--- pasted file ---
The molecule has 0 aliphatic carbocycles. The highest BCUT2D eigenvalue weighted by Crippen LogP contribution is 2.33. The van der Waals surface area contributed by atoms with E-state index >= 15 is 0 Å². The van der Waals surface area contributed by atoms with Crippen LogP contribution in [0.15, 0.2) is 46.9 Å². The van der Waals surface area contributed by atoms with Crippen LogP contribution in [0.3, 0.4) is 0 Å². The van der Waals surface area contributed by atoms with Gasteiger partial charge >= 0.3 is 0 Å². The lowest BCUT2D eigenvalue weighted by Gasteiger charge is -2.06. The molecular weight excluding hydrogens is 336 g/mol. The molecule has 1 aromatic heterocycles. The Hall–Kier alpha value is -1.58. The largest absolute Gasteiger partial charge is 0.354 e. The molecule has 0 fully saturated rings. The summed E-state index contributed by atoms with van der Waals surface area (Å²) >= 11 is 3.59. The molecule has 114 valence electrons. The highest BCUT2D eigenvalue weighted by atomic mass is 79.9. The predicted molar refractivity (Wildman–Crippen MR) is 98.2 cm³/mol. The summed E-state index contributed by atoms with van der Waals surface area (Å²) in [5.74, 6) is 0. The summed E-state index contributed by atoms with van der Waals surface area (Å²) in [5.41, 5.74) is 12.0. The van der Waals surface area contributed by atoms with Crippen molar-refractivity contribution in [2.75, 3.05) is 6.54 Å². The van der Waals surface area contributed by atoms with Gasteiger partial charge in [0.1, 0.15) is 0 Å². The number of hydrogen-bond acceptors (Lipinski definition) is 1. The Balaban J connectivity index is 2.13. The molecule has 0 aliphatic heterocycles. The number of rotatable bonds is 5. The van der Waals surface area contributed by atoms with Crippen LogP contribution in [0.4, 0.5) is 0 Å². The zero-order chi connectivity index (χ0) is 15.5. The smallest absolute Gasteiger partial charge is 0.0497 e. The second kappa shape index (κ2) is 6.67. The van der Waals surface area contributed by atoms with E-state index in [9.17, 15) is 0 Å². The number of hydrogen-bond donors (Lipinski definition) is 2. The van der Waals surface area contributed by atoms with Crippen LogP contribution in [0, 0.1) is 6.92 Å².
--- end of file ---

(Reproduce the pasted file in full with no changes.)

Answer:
The molecule has 0 aliphatic carbocycles. The highest BCUT2D eigenvalue weighted by Crippen LogP contribution is 2.33. The van der Waals surface area contributed by atoms with E-state index >= 15 is 0 Å². The van der Waals surface area contributed by atoms with Crippen LogP contribution in [0.15, 0.2) is 46.9 Å². The van der Waals surface area contributed by atoms with Crippen LogP contribution in [0.3, 0.4) is 0 Å². The van der Waals surface area contributed by atoms with Gasteiger partial charge >= 0.3 is 0 Å². The lowest BCUT2D eigenvalue weighted by Gasteiger charge is -2.06. The molecular weight excluding hydrogens is 336 g/mol. The molecule has 1 aromatic heterocycles. The Hall–Kier alpha value is -1.58. The largest absolute Gasteiger partial charge is 0.354 e. The molecule has 0 fully saturated rings. The summed E-state index contributed by atoms with van der Waals surface area (Å²) >= 11 is 3.59. The molecule has 114 valence electrons. The highest BCUT2D eigenvalue weighted by atomic mass is 79.9. The predicted molar refractivity (Wildman–Crippen MR) is 98.2 cm³/mol. The summed E-state index contributed by atoms with van der Waals surface area (Å²) in [5.74, 6) is 0. The summed E-state index contributed by atoms with van der Waals surface area (Å²) in [5.41, 5.74) is 12.0. The van der Waals surface area contributed by atoms with Crippen molar-refractivity contribution in [2.75, 3.05) is 6.54 Å². The van der Waals surface area contributed by atoms with Gasteiger partial charge in [0.1, 0.15) is 0 Å². The number of hydrogen-bond acceptors (Lipinski definition) is 1. The Balaban J connectivity index is 2.13. The molecule has 0 aliphatic heterocycles. The number of rotatable bonds is 5. The van der Waals surface area contributed by atoms with Crippen LogP contribution in [0.4, 0.5) is 0 Å². The zero-order chi connectivity index (χ0) is 15.5. The smallest absolute Gasteiger partial charge is 0.0497 e. The second kappa shape index (κ2) is 6.67. The van der Waals surface area contributed by atoms with E-state index in [9.17, 15) is 0 Å². The number of hydrogen-bond donors (Lipinski definition) is 2. The van der Waals surface area contributed by atoms with Crippen LogP contribution in [0, 0.1) is 6.92 Å².